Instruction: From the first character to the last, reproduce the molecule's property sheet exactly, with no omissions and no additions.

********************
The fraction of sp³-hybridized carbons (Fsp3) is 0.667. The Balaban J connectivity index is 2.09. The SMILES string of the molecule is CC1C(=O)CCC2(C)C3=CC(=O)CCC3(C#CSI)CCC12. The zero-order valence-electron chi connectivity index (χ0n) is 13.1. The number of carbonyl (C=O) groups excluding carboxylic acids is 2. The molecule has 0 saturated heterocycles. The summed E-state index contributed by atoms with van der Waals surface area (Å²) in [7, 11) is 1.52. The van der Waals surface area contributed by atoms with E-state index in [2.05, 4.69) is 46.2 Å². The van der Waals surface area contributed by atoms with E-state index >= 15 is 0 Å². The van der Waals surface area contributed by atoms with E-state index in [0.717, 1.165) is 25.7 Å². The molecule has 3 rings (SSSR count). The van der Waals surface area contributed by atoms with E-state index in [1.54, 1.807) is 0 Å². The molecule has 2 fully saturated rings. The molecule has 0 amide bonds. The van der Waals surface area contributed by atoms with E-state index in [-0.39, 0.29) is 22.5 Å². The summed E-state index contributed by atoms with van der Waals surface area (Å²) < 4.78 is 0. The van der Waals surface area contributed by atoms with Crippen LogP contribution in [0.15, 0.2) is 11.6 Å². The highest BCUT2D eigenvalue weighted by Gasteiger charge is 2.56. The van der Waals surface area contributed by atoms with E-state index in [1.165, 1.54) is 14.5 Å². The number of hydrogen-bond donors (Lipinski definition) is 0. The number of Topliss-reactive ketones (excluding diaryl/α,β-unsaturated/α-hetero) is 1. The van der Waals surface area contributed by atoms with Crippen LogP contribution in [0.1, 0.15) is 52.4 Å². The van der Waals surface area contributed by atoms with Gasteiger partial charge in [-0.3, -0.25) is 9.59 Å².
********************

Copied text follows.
The fraction of sp³-hybridized carbons (Fsp3) is 0.667. The Balaban J connectivity index is 2.09. The SMILES string of the molecule is CC1C(=O)CCC2(C)C3=CC(=O)CCC3(C#CSI)CCC12. The zero-order valence-electron chi connectivity index (χ0n) is 13.1. The number of carbonyl (C=O) groups excluding carboxylic acids is 2. The molecule has 0 saturated heterocycles. The summed E-state index contributed by atoms with van der Waals surface area (Å²) in [7, 11) is 1.52. The van der Waals surface area contributed by atoms with E-state index in [2.05, 4.69) is 46.2 Å². The van der Waals surface area contributed by atoms with E-state index >= 15 is 0 Å². The van der Waals surface area contributed by atoms with E-state index in [0.717, 1.165) is 25.7 Å². The molecule has 3 rings (SSSR count). The van der Waals surface area contributed by atoms with E-state index in [1.54, 1.807) is 0 Å². The molecule has 2 fully saturated rings. The molecule has 0 amide bonds. The van der Waals surface area contributed by atoms with E-state index in [-0.39, 0.29) is 22.5 Å². The summed E-state index contributed by atoms with van der Waals surface area (Å²) < 4.78 is 0. The van der Waals surface area contributed by atoms with Crippen LogP contribution in [0.15, 0.2) is 11.6 Å². The highest BCUT2D eigenvalue weighted by Gasteiger charge is 2.56. The van der Waals surface area contributed by atoms with E-state index in [1.165, 1.54) is 14.5 Å². The number of hydrogen-bond donors (Lipinski definition) is 0. The number of Topliss-reactive ketones (excluding diaryl/α,β-unsaturated/α-hetero) is 1. The van der Waals surface area contributed by atoms with Crippen LogP contribution in [0.1, 0.15) is 52.4 Å². The van der Waals surface area contributed by atoms with Gasteiger partial charge in [-0.3, -0.25) is 9.59 Å².